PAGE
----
- Series: Pragmatic Programmers
- Paperback: 548 pages
- Publisher: Pragmatic Bookshelf; 2 edition (October 3, 2013)
- Language: English
- ISBN-10: 193778553X
- ISBN-13: 978-1937785536
- Product Dimensions: 7.5 x 1.3 x 9.2 inches
- Shipping Weight: 2.1 pounds (View shipping rates and policies)
- Average Customer Review: 4.8 out of 5 stars See all reviews (17 customer reviews)
- Amazon Best Sellers Rank: #281,753 in Books (See Top 100 in Books)
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Programming Erlang: Software for a Concurrent World (Pragmatic Programmers) 2nd Edition
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From the Publisher
|Programming Erlang, 2nd edition||Programming Elixir 1.2||Metaprogramming Elixir||Programming Phoenix|
|Covers||The framework that started the revolution. Learn Erlang start to finish straight from the source - its creator.||Meet Elixir, a functional, concurrent language built on the rock-solid Erlang VM. This definitive guide tells you what you need to know.||Write code that writes code with Elixir macros, and use them to extend the language. Written by the creator of Phoenix.||Build an application that’s fast and reliable. At every step, you’ll learn from the Phoenix creators not just what to do, but why.|
|Reader Level||Beginner to intermediate||Intermediate to advanced||Intermediate to advanced||Advanced beginner to advanced intermediate|
"This second edition of Joe’s seminal Programming Erlang is a welcome update, covering not only the core language and framework fundamentals but also key community projects such as rebar and cowboy. Even experienced Erlang programmers will find helpful tips and new insights throughout the book, and beginners to the language will appreciate the clear and methodical way Joe introduces and explains key language concepts."
About the Author
Joe Armstrong is one of the creators of Erlang. He has a Ph.D. in computer science from the Royal Institute of Technology in Stockholm, Sweden and is an expert on the construction of fault-tolerant systems. He has worked in industry, as an entrepreneur, and as a researcher for more than 35 years.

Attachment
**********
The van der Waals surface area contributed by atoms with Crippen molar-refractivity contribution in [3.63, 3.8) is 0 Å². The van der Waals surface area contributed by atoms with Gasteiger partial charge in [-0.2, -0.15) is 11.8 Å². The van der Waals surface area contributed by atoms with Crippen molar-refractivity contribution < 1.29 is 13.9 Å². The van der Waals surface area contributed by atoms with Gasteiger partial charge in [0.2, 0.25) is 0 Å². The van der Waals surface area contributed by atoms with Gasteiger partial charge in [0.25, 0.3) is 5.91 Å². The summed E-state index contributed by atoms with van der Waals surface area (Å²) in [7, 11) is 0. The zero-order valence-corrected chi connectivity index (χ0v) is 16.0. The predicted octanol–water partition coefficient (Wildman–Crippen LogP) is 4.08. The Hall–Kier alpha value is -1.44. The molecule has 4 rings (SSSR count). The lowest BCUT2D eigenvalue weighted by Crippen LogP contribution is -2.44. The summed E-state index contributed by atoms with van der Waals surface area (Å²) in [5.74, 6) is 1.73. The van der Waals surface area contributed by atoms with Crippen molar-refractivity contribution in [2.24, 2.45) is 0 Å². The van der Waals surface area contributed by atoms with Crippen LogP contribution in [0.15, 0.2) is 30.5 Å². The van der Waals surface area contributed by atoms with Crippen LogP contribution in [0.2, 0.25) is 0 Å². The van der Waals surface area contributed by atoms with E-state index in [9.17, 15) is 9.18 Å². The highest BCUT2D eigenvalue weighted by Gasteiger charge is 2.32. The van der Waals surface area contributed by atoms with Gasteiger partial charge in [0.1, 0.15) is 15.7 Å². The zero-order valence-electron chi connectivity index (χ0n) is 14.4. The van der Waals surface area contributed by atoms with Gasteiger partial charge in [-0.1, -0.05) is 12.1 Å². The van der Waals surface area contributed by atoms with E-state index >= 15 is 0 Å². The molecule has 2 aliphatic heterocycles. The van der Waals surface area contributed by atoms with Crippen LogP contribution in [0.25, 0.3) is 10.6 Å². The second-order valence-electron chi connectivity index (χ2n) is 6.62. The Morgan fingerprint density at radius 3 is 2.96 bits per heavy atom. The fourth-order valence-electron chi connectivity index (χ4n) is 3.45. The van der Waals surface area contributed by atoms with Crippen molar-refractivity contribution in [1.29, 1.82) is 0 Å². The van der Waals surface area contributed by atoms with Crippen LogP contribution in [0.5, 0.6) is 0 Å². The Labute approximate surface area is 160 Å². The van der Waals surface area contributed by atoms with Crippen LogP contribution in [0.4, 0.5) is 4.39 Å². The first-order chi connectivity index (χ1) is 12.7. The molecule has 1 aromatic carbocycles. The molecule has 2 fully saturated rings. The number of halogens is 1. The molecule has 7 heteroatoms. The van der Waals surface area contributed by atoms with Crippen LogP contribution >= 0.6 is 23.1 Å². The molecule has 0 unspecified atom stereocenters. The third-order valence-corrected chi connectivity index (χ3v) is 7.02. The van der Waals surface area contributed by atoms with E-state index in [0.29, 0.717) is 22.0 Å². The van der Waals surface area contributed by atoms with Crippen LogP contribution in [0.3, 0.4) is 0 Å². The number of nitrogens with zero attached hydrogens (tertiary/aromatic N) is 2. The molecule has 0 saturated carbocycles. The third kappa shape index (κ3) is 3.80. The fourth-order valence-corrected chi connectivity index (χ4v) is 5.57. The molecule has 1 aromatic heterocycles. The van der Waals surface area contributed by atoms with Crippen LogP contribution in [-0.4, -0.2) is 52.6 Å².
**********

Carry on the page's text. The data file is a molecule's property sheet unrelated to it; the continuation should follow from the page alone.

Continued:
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Top Customer Reviews
The book starts at first principles and gives you a lot of the motivation behind design decisions and rationale. It makes it easier to keep in your head and fully understand what Erlang tries to solve and why. I already know other functional languages so I can't speak to how well it would read as a person first introduced to these concepts.
That said, I'm more excited about using Elixir than Erlang directly. However, I learned Erlang first because I wanted to know the underlying language and VM that Elixir was built upon. You can learn Elixir without learning Erlang, but I think that's a mistake. Erlang is much older and it's helpful to understand the design decisions and tradeoffs that went into Elixir.
After an introduction to how to do things sequentially we're then ushered into how the primitives for concurrency work and what they enable, but also what they mean in terms of error handling and how you will need to structure your networks of processes in order to make your system robust.
When we're comfortable with the concurrency primitives and how to handle them comes a part about how to interface with external resources and how this is typically (ideally) done in Erlang. A SHOUTcast server is demonstrated before moving on how to interface with websockets; a very powerful chapter demonstrating the simplicity of how Erlang can communicate with an external process.
When we're done with the multitude of ways you can use websockets we jump straight into data handling; ETS- and DETS-tables. This flows into a chapter about the Mnesia database.
After a chapter about debugging and tracing (which is quite unique in Erlang) we are introduced to OTP, the Open Telecom Platform ("The name is actually misleading, because OTP is far more general tan you might think", indeed). After a good introduction to how the generic server module is structured and created (introducing callbacks and how they work) we're then introduced to how to make a system using OTP.
At this point, one might be inclined to put the book down and that would be fine, but to close the book out there are several chapters on useful idioms, what to aim for in terms of how to interface with external processes, using external dependencies and perhaps most importantly what to think about when you're trying to use multiple cores effectively.